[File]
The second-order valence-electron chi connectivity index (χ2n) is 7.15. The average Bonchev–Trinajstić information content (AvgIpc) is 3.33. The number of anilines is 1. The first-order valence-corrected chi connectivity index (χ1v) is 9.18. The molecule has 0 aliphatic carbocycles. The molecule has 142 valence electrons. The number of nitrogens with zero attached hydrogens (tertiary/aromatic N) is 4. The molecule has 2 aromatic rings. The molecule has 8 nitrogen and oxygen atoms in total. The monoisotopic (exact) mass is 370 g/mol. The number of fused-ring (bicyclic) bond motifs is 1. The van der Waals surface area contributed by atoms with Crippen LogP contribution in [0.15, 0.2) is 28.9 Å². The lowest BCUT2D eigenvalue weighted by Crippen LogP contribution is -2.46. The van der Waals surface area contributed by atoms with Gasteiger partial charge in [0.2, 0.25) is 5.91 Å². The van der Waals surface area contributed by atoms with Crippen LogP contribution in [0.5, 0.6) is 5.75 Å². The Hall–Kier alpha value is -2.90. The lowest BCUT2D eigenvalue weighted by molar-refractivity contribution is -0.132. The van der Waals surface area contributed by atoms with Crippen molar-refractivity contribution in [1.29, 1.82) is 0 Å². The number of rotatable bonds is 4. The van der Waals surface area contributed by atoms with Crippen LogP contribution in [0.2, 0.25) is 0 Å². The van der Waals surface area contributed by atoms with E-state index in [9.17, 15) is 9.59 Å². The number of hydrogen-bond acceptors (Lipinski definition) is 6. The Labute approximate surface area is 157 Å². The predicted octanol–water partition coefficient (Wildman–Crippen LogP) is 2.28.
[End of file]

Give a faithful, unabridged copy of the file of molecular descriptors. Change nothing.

The second-order valence-electron chi connectivity index (χ2n) is 7.15. The average Bonchev–Trinajstić information content (AvgIpc) is 3.33. The number of anilines is 1. The first-order valence-corrected chi connectivity index (χ1v) is 9.18. The molecule has 0 aliphatic carbocycles. The molecule has 142 valence electrons. The number of nitrogens with zero attached hydrogens (tertiary/aromatic N) is 4. The molecule has 2 aromatic rings. The molecule has 8 nitrogen and oxygen atoms in total. The monoisotopic (exact) mass is 370 g/mol. The number of fused-ring (bicyclic) bond motifs is 1. The van der Waals surface area contributed by atoms with Crippen LogP contribution in [0.15, 0.2) is 28.9 Å². The lowest BCUT2D eigenvalue weighted by Crippen LogP contribution is -2.46. The van der Waals surface area contributed by atoms with Gasteiger partial charge in [0.2, 0.25) is 5.91 Å². The van der Waals surface area contributed by atoms with Crippen LogP contribution in [0.5, 0.6) is 5.75 Å². The Hall–Kier alpha value is -2.90. The lowest BCUT2D eigenvalue weighted by molar-refractivity contribution is -0.132. The van der Waals surface area contributed by atoms with Crippen molar-refractivity contribution in [1.29, 1.82) is 0 Å². The number of rotatable bonds is 4. The van der Waals surface area contributed by atoms with Crippen LogP contribution in [0.2, 0.25) is 0 Å². The van der Waals surface area contributed by atoms with E-state index in [9.17, 15) is 9.59 Å². The number of hydrogen-bond acceptors (Lipinski definition) is 6. The Labute approximate surface area is 157 Å². The predicted octanol–water partition coefficient (Wildman–Crippen LogP) is 2.28.